Los Angeles

Diana Thater, A Cast of Falcons (detail), 2008, four video projectors, computer, two spotlights. Installation view. Photo: Fredrik Nilson.

Diana Thater, A Cast of Falcons (detail), 2008, four video projectors, computer, two spotlights. Installation view. Photo: Fredrik Nilson.

Diana Thater

Los Angeles County Museum of Art (LACMA)

Diana Thater, A Cast of Falcons (detail), 2008, four video projectors, computer, two spotlights. Installation view. Photo: Fredrik Nilson.

“The Sympathetic Imagination”—a title taken from J. M. Coetzee’s Elizabeth Costello (2003)—aptly describes both the sensibility that runs through Diana Thater’s practice and the artist’s careful consideration of her viewer, as evidenced by this timely, generous, and thoughtfully curated survey. Divided between LACMA’s Art of the Americas galleries and those of its Broad Contemporary Art Museum (unaffiliated with the Broad museum several miles east), this exhibition, organized by Lynn Cooke, senior curator at the National Gallery of Art in Washington, DC, and LACMA’s Christine Y. Kim, animates and connects Thater’s signature close encounters with other species.

Upon entrance to the Art of the Americas galleries, the viewer encounters knots + surfaces, 2001—footage of a swarm of bees that frenetically land on and launch from honeycombs—projected diagonally across the gallery onto the floor, wall, and ceiling. A bank of sixteen monitors, collectively displaying a single image of a bright orange flower, acts as the fantastical prompt for the frenetic hive. The vibrant and translucent coloration continues in the next room, where Thater’s Untitled Videowall (Butterflies), 2008, enlarges and abstracts her subjects’ wings. The rectangular monitors, arranged screen-side up to form a prone pinwheel on the gallery floor, effectively direct our attention toward the four doorways of the room. Beyond this emanates the watery blue of Delphine, 1999, a multichannel work projected onto the high gallery walls and floor, immersing us amid a pod of dolphins. LED lights and colored gels on the gallery windows intensify the phenomenological journey, warmly accentuating the interaction of the viewer’s shadow with the projections and providing a sense of commonality with Thater’s animals and insects.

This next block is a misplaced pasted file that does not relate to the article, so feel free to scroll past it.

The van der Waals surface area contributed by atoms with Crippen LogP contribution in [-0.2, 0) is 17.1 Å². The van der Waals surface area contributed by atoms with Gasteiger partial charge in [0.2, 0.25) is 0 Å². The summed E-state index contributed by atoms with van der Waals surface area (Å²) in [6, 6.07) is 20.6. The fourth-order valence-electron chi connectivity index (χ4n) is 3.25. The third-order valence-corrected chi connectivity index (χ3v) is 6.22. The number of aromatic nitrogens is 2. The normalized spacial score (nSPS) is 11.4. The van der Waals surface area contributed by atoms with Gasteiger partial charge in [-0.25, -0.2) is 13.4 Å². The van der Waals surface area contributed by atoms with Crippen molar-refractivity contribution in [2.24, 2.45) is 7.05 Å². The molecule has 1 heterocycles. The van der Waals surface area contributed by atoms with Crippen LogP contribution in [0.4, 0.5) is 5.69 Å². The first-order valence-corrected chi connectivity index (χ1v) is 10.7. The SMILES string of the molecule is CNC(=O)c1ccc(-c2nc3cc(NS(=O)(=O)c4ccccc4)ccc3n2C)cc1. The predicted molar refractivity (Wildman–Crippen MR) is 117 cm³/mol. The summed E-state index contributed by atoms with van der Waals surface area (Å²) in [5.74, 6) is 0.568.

The second part of “The Sympathetic Imagination” is housed in the imposing third-floor galleries of the BCAM building. Any doubts that Thater could command such a large (and somewhat soulless) space while maintaining the integrity and force of her practice were dispelled by an approximately four-thousand-square-foot segment given over to her A Cast of Falcons, 2008, a work that is reconceived to play off of the scale and architectural configurations of each new venue. Flanked by two enormous slide projections of a blue sun and a yellow moon, respectively, the hooded falcons glide in turn along a hundred-foot-long wall yet somehow stay this side of monumentality: They are apparitions, not overbearing signifiers. This shift in scale, evident in all three of the works on display at BCAM, creates the effect of a crescendo, as if in deference to the harsher truths revealed here about human impact on the natural world. The falcons, held static and calm by their hoods and jesses before their release; the rhesus macaque monkeys (used in experimental medical vivisections because of their chromosomal affinity to us) in Life Is a Time-Based Medium, 2015, set in a Hindu monkey-god temple; and the wild Przewalski’s horses that roam 2011’s Chernobyl, installed in a six-sided room that echoes the deserted theater depicted, encourage us to think about the consequences of human actions on these marvelous species.

Green Dragon Office’s Lorraine Wild and Xiaoqing Wang have produced an acutely sensitive publication that is the exhibition design’s equal. The show, additionally accompanied by an online digital supplement by Thater and production designer Patti Podesta, offers an extended meditation on this remarkable artist.

Charlotte Cotton